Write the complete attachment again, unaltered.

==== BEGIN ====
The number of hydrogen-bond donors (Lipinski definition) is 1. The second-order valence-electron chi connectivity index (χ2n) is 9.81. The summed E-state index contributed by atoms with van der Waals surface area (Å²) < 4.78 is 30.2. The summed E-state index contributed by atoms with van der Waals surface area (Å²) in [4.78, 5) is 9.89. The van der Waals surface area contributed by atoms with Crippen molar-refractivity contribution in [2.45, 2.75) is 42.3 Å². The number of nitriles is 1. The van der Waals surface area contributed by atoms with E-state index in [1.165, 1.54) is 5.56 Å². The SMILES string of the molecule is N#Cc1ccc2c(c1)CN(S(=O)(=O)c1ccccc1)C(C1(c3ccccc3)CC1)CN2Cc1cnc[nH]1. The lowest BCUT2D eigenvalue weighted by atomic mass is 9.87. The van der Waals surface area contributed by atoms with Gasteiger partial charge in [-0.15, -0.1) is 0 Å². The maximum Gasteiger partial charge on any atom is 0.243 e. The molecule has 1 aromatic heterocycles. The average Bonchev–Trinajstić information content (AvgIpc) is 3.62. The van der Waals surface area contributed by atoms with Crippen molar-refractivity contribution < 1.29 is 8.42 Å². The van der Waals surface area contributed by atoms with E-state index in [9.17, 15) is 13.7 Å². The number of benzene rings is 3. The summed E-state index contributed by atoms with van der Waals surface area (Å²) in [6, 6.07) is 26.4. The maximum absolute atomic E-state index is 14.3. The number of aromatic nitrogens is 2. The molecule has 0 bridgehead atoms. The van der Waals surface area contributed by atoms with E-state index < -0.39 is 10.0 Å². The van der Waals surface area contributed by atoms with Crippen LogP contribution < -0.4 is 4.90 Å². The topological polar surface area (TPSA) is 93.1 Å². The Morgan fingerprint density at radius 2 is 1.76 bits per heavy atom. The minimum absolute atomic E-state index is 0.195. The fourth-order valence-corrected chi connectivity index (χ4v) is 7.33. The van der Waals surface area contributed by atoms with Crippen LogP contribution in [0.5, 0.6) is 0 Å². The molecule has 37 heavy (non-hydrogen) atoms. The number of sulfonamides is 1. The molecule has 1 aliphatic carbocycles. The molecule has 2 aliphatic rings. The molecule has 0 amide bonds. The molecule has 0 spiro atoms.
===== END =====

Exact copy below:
The number of hydrogen-bond donors (Lipinski definition) is 1. The second-order valence-electron chi connectivity index (χ2n) is 9.81. The summed E-state index contributed by atoms with van der Waals surface area (Å²) < 4.78 is 30.2. The summed E-state index contributed by atoms with van der Waals surface area (Å²) in [4.78, 5) is 9.89. The van der Waals surface area contributed by atoms with Crippen molar-refractivity contribution in [2.45, 2.75) is 42.3 Å². The number of nitriles is 1. The van der Waals surface area contributed by atoms with E-state index in [1.165, 1.54) is 5.56 Å². The SMILES string of the molecule is N#Cc1ccc2c(c1)CN(S(=O)(=O)c1ccccc1)C(C1(c3ccccc3)CC1)CN2Cc1cnc[nH]1. The lowest BCUT2D eigenvalue weighted by atomic mass is 9.87. The van der Waals surface area contributed by atoms with Gasteiger partial charge in [-0.15, -0.1) is 0 Å². The maximum Gasteiger partial charge on any atom is 0.243 e. The molecule has 1 aromatic heterocycles. The average Bonchev–Trinajstić information content (AvgIpc) is 3.62. The van der Waals surface area contributed by atoms with Crippen molar-refractivity contribution < 1.29 is 8.42 Å². The van der Waals surface area contributed by atoms with E-state index in [9.17, 15) is 13.7 Å². The number of benzene rings is 3. The summed E-state index contributed by atoms with van der Waals surface area (Å²) in [6, 6.07) is 26.4. The maximum absolute atomic E-state index is 14.3. The number of aromatic nitrogens is 2. The molecule has 0 bridgehead atoms. The van der Waals surface area contributed by atoms with E-state index < -0.39 is 10.0 Å². The van der Waals surface area contributed by atoms with Crippen LogP contribution < -0.4 is 4.90 Å². The topological polar surface area (TPSA) is 93.1 Å². The Morgan fingerprint density at radius 2 is 1.76 bits per heavy atom. The minimum absolute atomic E-state index is 0.195. The fourth-order valence-corrected chi connectivity index (χ4v) is 7.33. The van der Waals surface area contributed by atoms with Crippen LogP contribution in [0.5, 0.6) is 0 Å². The molecule has 37 heavy (non-hydrogen) atoms. The number of sulfonamides is 1. The molecule has 1 aliphatic carbocycles. The molecule has 2 aliphatic rings. The molecule has 0 amide bonds. The molecule has 0 spiro atoms.